Abstract: ISDC Science Forum 2023
Dina Najjar, Senior Gender Scientist, ICARDA
The Middle East and North Africa region remains largely marginalized from the discussion on how agricultural extension can be gender-responsive to simultaneously support increased technology adoption and women’s empowerment in rural areas. We contribute to this discussion by examining how ‘Mind the Gap’ project impacted women's participation in household decision-making related to crop and livestock and adoption of agricultural technologies, namely barley and feed blocks. The project was implemented in two regions of central Tunisia, Zaghouan and Kairouan, which focus on mixed farming and livestock production.
The project employed mixed-methods research. Randomized Control Trials (RCTs) included 700 households which were divided into four treatment groups: T1 – Business as usual (BAU) (targeting primarily men and women heads of household with technical information); T2 – BAU with economic and organizational training (targeting primarily men and women heads of household); T3 – BAU with men and women trained (separately) on economic and organizational matters; and T4 – BAU with women trained on economic and organizational training. In addition, qualitative data from 240 farmers (half men and half women) were collected to understand the underlying reasons and processes for adoption and participation in decision-making.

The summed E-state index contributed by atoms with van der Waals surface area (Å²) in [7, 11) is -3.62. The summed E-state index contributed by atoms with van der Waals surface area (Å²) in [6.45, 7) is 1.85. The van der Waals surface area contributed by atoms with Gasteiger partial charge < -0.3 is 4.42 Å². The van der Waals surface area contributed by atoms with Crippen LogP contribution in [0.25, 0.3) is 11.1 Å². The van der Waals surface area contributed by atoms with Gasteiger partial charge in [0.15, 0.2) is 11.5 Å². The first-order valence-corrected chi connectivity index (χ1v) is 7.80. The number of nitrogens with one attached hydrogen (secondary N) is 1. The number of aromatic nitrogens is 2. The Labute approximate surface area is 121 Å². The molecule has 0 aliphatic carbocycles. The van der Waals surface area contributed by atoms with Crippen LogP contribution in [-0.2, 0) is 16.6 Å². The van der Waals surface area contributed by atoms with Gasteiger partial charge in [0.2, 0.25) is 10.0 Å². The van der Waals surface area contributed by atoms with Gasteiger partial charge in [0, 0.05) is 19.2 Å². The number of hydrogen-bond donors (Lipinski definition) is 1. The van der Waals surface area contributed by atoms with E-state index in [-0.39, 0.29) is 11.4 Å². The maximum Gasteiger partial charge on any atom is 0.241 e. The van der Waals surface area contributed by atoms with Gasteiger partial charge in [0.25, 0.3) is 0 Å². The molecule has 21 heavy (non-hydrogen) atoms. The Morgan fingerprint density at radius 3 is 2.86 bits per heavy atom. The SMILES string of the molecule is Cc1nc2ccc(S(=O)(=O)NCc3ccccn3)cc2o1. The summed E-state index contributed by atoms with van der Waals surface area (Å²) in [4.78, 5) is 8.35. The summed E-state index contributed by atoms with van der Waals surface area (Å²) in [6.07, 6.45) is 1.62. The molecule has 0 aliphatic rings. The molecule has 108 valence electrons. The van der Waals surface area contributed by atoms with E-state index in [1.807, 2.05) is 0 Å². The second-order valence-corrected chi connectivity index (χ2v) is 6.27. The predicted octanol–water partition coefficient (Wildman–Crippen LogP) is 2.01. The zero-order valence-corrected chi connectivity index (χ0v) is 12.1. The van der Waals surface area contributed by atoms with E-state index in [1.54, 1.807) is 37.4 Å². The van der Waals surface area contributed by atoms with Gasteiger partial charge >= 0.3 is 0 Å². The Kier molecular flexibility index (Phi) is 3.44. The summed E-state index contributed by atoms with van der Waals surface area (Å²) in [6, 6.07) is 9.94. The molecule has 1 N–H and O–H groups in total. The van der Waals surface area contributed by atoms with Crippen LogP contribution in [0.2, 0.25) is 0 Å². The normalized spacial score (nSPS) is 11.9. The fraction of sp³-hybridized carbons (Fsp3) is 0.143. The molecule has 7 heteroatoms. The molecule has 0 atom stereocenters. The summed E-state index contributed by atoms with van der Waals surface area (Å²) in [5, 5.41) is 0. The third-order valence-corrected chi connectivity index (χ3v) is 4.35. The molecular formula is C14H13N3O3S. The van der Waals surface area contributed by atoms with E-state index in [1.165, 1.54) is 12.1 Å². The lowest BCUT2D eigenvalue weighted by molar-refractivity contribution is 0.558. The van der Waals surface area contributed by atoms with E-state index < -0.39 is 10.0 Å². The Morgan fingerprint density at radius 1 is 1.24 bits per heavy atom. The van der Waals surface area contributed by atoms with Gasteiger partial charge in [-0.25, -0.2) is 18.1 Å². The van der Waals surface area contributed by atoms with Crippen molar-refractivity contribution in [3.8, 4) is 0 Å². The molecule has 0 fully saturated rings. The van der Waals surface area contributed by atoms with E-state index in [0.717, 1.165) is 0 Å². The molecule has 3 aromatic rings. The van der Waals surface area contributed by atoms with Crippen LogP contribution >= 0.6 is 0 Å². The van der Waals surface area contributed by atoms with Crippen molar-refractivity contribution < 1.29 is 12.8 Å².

Findings reveal that when women were recipients of SMS messages on agricultural technologies (directly or through their husbands) suggests that there was an increase in both the adoption and intention to adopt Kounouz barley variety. Households where husbands reported women’s involvement in decision-making around adoption had higher adoption rates for Konouz barley variety as well as intention to adopt. Qualitative interviews revealed that feed blocks were found useful by women more than men. On the other hand, barley was found useful to both genders. This might explain the low adoption rates for feed blocks. The Findings also reveal that in addition to participating in in-person training, increasing women’s decision-making power was positively affected by generating off-farm income and increased involvement in agricultural labor. Finally, we found that generally, men were far more likely to experience increased decision-making in agriculture and livestock due to the treatments. Women, on the other hand, were significantly more likely to attribute their own success and ability to have a successful business to destiny. This suggests the need to go beyond targeting women and addressing cultural and gender norms.
Dr. Dina Najjar
Dina Najjar is a Senior Gender Scientist and has joined ICARDA in 2014 as a social and gender specialist. A socio-cultural anthropologist by training, she focuses on the link between gender equality and policies; agricultural technologies and delivery systems; rural employment and migration; adaption to climate change; and productive assets, including access to land and ownership, in the Middle East and North Africa. Her geographical expertise includes Egypt, Jordan, Morocco, Algeria, Tunisia, and Sudan. She has also conducted research in Uzbekistan, Kenya, Ethiopia, and India.